Plus, it'd give all the papers lots to write about - The Sun would no doubt start a 'Towel Watch' on the German contestant, The Star would be able to fill its pages with 'Euro-Babes', The Guardian would lament over how the other contestants' use of English puts our language teaching to shame and The Telegraph would complain that we should be taking part in Big Brother North Atlantic or Big Brother Commonwealth instead. I'm sure a number of bloggers would also come out with 'Big Brother Europe? At least they're admitting it now!' as well...
Harry Hatchet (and friends) have now made the move to Movable Type - one day I may get around to joining them, but as it would require me to get a new host, and move my 60 megs of files, it can wait for a while, especially as I've paid for this one through to January.

One thing I like to do with blogs is look back through people's archives to when they started blogging - it can be quite interesting to see how people's writing style and 'voice' change over time. Looking back at Harry's first entry, I found this quote, setting out his aims for Harry's Place:

weblogs are an excellent way of pointing people in the direction of interesting items on the web and that is all this site aims to do.

I think the term I'm looking for is 'mission creep'...
The talk of a possible split in the Church of England over this gay Bishop means that one of my favourite words is being used regularly in the press - schism. I'm not sure why I like it so much - there's just something about the way it sounds, and it makes a split or argument sound so much more dramatic when you can call it a 'schism'. Maybe that's what the Hard Left should be doing to rebrand themselves - instead of branding those who dissent from the party line 'splitters' they should call them schismatics instead. Much more dramatic, and much more likely to get them some interest again.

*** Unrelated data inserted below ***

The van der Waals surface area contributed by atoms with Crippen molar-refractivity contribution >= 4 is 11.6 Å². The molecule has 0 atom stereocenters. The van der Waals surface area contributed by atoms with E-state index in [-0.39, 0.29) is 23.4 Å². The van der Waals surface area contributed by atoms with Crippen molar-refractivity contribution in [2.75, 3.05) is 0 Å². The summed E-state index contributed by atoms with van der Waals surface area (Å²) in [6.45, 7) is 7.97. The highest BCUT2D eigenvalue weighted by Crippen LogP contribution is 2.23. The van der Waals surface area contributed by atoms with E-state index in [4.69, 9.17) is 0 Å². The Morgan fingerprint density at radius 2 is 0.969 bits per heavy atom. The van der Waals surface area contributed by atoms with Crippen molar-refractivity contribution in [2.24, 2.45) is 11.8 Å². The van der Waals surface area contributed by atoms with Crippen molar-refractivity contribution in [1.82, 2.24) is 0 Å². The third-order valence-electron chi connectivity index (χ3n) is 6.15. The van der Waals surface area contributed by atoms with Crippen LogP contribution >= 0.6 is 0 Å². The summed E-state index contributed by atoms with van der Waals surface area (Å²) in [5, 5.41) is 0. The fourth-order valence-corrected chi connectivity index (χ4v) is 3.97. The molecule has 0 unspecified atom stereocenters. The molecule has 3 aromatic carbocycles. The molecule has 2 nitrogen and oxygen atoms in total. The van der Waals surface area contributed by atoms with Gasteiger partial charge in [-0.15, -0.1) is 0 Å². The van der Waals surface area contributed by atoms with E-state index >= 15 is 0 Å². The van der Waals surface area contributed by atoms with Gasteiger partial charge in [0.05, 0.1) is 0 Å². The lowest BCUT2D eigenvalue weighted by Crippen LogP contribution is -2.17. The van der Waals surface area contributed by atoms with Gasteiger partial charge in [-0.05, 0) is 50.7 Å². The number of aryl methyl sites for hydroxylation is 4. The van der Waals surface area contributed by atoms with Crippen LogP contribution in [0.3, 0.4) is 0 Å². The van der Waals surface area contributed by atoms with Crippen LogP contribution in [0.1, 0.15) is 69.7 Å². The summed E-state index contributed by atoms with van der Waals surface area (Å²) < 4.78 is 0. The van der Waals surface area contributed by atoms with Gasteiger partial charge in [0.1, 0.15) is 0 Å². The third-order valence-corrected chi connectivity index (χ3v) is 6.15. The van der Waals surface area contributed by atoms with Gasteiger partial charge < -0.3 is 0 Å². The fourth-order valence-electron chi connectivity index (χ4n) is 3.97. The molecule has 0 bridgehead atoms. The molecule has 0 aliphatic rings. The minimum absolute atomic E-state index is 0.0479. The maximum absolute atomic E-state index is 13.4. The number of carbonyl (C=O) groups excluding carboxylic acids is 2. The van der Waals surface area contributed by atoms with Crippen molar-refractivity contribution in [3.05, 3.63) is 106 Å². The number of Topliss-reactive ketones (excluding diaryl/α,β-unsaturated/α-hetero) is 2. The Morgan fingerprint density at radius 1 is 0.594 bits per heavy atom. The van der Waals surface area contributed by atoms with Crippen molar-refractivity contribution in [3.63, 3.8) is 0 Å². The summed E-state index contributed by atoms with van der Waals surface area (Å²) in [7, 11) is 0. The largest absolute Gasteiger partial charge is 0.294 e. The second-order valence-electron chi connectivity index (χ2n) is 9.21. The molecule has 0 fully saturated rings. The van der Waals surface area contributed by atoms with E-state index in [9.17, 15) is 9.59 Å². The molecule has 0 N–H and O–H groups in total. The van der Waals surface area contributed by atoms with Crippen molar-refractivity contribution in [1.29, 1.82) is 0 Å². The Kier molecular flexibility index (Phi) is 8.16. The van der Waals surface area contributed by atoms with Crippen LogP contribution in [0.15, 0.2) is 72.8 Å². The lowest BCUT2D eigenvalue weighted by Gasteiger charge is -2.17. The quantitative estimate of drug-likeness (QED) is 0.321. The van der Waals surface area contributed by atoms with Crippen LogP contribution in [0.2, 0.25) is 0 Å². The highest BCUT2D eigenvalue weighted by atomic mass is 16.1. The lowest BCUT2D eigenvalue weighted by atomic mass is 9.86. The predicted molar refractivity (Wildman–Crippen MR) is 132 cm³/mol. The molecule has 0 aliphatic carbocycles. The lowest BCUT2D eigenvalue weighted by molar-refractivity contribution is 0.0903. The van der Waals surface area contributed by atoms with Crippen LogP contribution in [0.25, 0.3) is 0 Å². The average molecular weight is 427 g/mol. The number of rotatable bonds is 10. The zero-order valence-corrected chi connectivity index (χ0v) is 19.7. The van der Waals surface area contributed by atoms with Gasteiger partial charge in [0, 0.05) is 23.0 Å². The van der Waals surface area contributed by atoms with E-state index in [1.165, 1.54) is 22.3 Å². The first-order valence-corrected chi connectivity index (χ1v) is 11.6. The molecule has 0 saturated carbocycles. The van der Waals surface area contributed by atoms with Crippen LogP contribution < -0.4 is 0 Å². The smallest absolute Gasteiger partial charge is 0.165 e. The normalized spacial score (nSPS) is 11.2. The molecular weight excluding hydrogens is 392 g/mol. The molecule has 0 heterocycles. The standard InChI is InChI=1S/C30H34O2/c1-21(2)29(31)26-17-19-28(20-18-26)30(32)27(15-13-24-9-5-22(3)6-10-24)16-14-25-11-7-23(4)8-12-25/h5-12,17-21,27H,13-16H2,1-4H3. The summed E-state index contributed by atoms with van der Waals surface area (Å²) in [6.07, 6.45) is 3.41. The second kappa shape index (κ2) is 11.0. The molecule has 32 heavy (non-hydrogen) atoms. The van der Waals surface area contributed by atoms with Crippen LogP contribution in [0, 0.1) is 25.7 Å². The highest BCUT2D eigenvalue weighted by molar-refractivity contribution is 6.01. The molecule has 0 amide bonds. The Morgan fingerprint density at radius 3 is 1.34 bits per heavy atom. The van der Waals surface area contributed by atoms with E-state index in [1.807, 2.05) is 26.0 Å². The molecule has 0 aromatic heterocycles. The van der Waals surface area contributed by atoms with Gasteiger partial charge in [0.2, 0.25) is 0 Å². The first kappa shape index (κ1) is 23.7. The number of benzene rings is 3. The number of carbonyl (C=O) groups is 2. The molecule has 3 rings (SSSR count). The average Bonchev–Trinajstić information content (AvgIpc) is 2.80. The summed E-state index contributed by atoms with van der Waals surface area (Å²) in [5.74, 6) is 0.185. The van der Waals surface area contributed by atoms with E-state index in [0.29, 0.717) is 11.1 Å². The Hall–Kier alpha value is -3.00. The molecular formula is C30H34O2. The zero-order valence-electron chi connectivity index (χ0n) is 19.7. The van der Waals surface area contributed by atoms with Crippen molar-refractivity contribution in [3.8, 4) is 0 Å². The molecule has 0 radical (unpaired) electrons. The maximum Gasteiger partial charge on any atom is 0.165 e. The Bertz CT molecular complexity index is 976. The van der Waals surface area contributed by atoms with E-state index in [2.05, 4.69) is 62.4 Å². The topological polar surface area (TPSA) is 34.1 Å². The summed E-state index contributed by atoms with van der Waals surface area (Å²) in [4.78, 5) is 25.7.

Of course, while the Church of England may undergo a schism, it won't be like the mediaeval schisms of the Catholic Church because it won't be creating an antipope and 'Anti-Archbishop of Canterbury' just doesn't have the same ring to it, does it? Of course, none of the people we now call 'Antipopes' called themselves that - they thought they were the rightful Pope and the other guy was the Antipope (which prompts the question - could a Pope and Antipope ever meet, or would they just cancel each other out?) but I have to admit, if there's one thing that makes the priesthood an attractive career option, it's that slim possibility that one day, far in the future, you could get to say 'I am the Antipope'.

Finally, if the Church of England does split, will Rowan Williams embark on a solo career? It's Glastonbury this weekend, and that's the traditional place for people named Williams to embark on a new direction after splitting from a an established powerhouse.

Sunday, June 22, 2003

Following in the footsteps of Richard Dawkins, I'm a Bright.